A: Everything with us is magnified, so a vet has to “get” us—he or she has to understand us. A vet also has to be responsive. I want to know things; I want information to be quantified. We flew east to interview vets before we moved and decided on one who turned out to be not as great as we initially thought. Then we found a vet in the phone book and he turned out to be fantastic. He understands me. He talks to me like I know what I’m talking about. Quality of life is his key concern. He really knows what he’s doing.

Q: You take in older dogs and dogs with health problems. How do you deal emotionally with the loss of a dog?
A: We take in dogs who are doomed if we don’t take them. You just have to adjust your mindset. It’s all about the dog’s quality of life. You have to focus on the fact that for whatever time you had them, they were happy and safe and loved. It’s very sad, but there’s something peaceful about it, too.

Q: Are you involved in rescue now that you’re living in Maine?
A: There’s no need for us to function as a placement group, but we do still take in dogs. We just got two seven-year-old Great Pyrenees—sisters—who are just fantastic. Sometimes we’ve gotten dogs who came as a pair but once they were in our house, they never saw each other again. These two are bonded at the hip; wherever one is, so is the other.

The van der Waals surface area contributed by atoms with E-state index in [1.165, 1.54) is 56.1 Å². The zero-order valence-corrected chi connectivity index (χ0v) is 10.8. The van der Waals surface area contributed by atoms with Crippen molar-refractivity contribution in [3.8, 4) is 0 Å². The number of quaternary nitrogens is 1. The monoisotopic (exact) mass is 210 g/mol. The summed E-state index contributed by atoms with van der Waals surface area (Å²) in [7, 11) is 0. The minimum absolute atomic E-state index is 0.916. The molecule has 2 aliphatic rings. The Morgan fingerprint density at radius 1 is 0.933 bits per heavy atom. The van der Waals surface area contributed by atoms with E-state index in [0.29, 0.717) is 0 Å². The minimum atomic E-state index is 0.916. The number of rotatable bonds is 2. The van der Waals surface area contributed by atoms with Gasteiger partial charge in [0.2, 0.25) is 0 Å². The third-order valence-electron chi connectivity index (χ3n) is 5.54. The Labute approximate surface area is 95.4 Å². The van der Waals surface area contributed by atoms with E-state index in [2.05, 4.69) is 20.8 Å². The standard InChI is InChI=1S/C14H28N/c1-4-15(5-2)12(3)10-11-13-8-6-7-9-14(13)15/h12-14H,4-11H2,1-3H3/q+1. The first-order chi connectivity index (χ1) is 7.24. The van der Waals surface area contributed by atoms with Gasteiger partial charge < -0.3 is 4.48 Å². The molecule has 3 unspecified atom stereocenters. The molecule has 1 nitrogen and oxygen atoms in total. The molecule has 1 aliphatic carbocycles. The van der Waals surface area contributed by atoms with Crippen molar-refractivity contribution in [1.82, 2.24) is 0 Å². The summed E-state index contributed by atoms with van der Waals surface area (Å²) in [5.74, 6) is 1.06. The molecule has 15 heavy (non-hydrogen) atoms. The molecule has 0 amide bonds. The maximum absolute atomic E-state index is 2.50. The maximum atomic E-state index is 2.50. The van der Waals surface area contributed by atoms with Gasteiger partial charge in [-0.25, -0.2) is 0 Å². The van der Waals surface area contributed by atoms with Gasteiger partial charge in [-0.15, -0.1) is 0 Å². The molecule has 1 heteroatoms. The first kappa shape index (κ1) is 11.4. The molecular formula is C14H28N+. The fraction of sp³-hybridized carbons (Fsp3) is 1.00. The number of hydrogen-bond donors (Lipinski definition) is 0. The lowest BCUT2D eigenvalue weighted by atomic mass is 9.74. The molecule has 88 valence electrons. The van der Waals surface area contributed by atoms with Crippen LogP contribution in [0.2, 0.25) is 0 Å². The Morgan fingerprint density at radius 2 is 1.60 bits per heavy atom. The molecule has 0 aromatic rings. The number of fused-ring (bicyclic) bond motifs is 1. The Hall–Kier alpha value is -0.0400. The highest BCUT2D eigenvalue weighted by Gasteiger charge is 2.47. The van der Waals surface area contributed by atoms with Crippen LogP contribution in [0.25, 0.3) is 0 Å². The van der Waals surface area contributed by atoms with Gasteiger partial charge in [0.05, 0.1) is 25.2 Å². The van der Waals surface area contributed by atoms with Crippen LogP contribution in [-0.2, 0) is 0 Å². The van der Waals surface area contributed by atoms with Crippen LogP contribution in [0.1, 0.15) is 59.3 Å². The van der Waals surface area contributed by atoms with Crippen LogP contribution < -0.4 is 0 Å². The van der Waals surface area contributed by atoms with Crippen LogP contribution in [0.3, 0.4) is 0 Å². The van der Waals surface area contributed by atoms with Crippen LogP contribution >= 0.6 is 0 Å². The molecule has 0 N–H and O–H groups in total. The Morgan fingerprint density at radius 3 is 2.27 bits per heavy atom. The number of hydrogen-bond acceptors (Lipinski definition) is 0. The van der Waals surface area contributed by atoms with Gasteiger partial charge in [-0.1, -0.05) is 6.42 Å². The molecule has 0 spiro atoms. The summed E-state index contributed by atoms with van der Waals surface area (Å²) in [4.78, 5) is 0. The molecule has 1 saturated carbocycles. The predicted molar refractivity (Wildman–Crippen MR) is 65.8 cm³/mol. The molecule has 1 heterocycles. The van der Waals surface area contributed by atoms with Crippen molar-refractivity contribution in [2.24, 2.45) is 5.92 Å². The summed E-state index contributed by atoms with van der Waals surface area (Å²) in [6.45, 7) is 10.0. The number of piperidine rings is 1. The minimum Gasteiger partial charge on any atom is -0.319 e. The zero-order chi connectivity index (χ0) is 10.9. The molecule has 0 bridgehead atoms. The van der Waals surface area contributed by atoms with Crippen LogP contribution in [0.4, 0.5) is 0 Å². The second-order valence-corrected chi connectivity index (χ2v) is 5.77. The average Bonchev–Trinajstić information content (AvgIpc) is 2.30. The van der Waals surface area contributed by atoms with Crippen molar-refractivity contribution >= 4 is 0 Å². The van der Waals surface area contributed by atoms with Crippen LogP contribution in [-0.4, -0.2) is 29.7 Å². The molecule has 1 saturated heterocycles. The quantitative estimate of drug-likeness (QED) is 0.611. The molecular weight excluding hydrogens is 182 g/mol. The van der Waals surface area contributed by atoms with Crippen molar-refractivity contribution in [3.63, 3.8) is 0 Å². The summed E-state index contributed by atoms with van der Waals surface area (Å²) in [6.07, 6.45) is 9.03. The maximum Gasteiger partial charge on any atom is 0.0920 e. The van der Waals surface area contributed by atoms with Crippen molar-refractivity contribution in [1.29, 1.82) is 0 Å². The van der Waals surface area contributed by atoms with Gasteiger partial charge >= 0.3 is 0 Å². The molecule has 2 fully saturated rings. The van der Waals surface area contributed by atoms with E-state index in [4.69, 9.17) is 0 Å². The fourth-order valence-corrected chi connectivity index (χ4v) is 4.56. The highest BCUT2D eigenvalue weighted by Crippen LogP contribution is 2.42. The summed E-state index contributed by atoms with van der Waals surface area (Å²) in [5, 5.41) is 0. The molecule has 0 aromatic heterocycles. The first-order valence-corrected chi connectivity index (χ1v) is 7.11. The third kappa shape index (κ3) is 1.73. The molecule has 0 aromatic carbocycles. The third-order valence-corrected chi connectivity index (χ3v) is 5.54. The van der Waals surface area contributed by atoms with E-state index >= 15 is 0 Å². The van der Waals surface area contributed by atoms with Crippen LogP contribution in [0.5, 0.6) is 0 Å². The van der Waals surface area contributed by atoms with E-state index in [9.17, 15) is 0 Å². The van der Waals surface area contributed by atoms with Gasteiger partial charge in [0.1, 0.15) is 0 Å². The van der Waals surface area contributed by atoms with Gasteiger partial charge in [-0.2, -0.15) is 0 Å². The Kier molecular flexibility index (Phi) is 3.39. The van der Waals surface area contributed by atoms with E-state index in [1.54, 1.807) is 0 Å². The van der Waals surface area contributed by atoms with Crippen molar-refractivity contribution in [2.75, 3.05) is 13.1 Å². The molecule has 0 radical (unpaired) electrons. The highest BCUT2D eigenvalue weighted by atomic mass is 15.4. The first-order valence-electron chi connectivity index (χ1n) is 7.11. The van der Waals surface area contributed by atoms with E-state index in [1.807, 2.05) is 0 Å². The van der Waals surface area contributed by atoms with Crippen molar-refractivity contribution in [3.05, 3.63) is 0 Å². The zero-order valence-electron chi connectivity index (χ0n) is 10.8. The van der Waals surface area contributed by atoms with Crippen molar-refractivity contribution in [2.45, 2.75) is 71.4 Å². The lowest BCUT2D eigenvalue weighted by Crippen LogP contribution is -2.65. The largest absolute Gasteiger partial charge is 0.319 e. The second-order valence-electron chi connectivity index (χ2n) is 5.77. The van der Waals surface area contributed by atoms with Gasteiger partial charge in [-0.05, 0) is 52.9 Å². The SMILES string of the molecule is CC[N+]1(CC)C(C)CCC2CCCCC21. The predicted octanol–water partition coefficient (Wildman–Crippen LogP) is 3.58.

Q: How would you compare living in Maine to living in California?
A: It’s night and day. There are no pretentions in Maine. If you see a pickup truck, you can bet there’s a dog in it, always. In California, people would come into our house—workmen—and they were like deer caught in the headlights when our dogs mobbed them. In Maine, it’s business as usual.
Someone said to my wife recently that in LA, they ask what kind of car you drive, and in the South, what church you belong to. In Maine, they ask what kind of dog you have.

Discover more at davidrosenfelt.com.

Culture: Stories & Lit
Tips on Unemployment from My Dog
Looking at unemployment through the eyes of my four-legged friend.

I am unemployed. There. I said it. So what if I’ve been in denial? So what if I’ve spent the last two months “on vacation,” visiting with friends and family, collecting severance and happily not waking to an alarm for the first time in three years. Now, however, my current state of joblessness is starting to sink in. I’ve finished my “funemployment” phase and have moved into “Uh-oh, I have bills piling up” mode. It occurs to me that looking at the world through the eyes of my newly rescued Spaniel mix, Murphy, might calm my worries.